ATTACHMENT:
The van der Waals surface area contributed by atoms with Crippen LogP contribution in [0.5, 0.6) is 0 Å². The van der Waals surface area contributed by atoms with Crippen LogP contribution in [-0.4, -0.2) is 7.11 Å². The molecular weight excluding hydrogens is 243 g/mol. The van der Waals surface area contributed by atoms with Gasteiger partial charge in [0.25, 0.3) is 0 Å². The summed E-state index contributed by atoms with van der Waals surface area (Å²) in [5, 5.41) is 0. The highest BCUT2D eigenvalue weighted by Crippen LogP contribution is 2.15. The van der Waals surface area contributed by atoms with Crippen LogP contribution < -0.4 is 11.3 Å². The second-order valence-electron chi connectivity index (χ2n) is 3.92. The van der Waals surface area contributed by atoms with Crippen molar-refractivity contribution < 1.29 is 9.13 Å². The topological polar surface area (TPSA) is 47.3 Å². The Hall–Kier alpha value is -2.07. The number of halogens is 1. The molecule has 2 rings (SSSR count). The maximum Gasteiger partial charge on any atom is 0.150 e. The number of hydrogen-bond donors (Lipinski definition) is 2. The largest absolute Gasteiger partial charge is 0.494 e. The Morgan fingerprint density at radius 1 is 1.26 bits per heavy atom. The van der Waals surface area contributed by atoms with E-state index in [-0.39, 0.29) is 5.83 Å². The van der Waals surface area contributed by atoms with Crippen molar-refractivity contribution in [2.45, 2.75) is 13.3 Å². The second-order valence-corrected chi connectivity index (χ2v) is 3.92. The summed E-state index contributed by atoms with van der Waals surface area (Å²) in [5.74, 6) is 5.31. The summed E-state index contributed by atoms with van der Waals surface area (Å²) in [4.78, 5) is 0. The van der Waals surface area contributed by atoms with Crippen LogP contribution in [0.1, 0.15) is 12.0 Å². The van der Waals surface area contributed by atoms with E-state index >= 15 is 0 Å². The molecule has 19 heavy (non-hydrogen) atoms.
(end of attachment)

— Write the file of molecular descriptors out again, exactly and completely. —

The van der Waals surface area contributed by atoms with Crippen LogP contribution in [0.5, 0.6) is 0 Å². The van der Waals surface area contributed by atoms with Crippen LogP contribution in [-0.4, -0.2) is 7.11 Å². The molecular weight excluding hydrogens is 243 g/mol. The van der Waals surface area contributed by atoms with Gasteiger partial charge in [0.25, 0.3) is 0 Å². The summed E-state index contributed by atoms with van der Waals surface area (Å²) in [5, 5.41) is 0. The highest BCUT2D eigenvalue weighted by Crippen LogP contribution is 2.15. The van der Waals surface area contributed by atoms with Crippen LogP contribution < -0.4 is 11.3 Å². The second-order valence-electron chi connectivity index (χ2n) is 3.92. The van der Waals surface area contributed by atoms with Crippen molar-refractivity contribution < 1.29 is 9.13 Å². The topological polar surface area (TPSA) is 47.3 Å². The Hall–Kier alpha value is -2.07. The number of halogens is 1. The molecule has 2 rings (SSSR count). The maximum Gasteiger partial charge on any atom is 0.150 e. The number of hydrogen-bond donors (Lipinski definition) is 2. The largest absolute Gasteiger partial charge is 0.494 e. The Morgan fingerprint density at radius 1 is 1.26 bits per heavy atom. The van der Waals surface area contributed by atoms with E-state index in [-0.39, 0.29) is 5.83 Å². The van der Waals surface area contributed by atoms with Crippen molar-refractivity contribution in [2.45, 2.75) is 13.3 Å². The second-order valence-corrected chi connectivity index (χ2v) is 3.92. The summed E-state index contributed by atoms with van der Waals surface area (Å²) in [5.74, 6) is 5.31. The summed E-state index contributed by atoms with van der Waals surface area (Å²) in [4.78, 5) is 0. The van der Waals surface area contributed by atoms with Crippen LogP contribution in [0.1, 0.15) is 12.0 Å². The van der Waals surface area contributed by atoms with E-state index >= 15 is 0 Å². The molecule has 19 heavy (non-hydrogen) atoms.